BackgroundThe importance of human epidermal growth factor receptor 2 (HER2) as a prognostic and predictive marker in invasive breast cancer is well established. Accurate assessment of HER2 status is essential to determine optimal treatment options.
MethodsBreast cancer tumor tissue samples from the VIRGO observational cohort tissue substudy that were locally HER2-negative were retested centrally with both US Food and Drug Administration (FDA)-approved immunohistochemistry (IHC) and fluorescence in situ hybridization (FISH) assays, using FDA-approved assay cutoffs; results were compared.
ResultsOf the 552 unique patient samples centrally retested with local HER2-negative results recorded, tumor samples from 22 (4.0%) patients were determined to be HER2-positive (95% confidence interval [CI] = 2.5%-5.7%). Of these, 18 had been tested locally by only one testing methodology; 15 of 18 were HER2-positive after the central retesting, based on the testing methodology not performed locally. Compared with the 530 patients with centrally confirmed HER2-negative tumors, the 22 patients with centrally determined HER2-positive tumors were younger (median age 56.5 versus 60.0 years) and more likely to have ER/PR-negative tumors (27.3% versus 22.3%). These patients also had shorter median progression-free survival (6.4 months [95% CI = 3.8-15.9 months] versus 9.1 months [95% CI = 8.3-10.3 months]) and overall survival (25.9 months [95% CI = 13.8-not estimable] versus 27.9 months [95% CI = 25.0-32.9 months]).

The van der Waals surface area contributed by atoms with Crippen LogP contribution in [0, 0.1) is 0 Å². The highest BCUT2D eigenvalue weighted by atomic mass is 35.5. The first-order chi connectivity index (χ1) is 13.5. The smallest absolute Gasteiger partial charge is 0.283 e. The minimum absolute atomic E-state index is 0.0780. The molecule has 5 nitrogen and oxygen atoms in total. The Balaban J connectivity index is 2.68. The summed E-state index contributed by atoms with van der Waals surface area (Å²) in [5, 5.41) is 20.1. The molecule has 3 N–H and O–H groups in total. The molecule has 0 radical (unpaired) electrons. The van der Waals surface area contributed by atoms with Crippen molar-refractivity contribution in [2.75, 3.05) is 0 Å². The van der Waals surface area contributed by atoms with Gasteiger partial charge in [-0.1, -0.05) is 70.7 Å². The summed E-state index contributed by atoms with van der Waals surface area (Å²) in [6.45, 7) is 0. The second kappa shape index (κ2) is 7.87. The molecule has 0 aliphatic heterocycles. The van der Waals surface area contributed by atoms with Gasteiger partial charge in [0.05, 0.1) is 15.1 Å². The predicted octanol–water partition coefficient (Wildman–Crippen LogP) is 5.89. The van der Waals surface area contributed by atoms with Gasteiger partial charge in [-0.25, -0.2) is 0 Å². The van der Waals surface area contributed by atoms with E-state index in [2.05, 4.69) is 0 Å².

ConclusionsThis study highlights the limitations of employing just one HER2 testing methodology in current clinical practice. It identifies a cohort of patients who did not receive potentially efficacious therapy because their tumor HER2-positivity was not determined by the test initially used. Because of inherent limitations in testing methodologies, it is inadvisable to rely on a single test to rule out potential benefit from HER2-targeted therapy.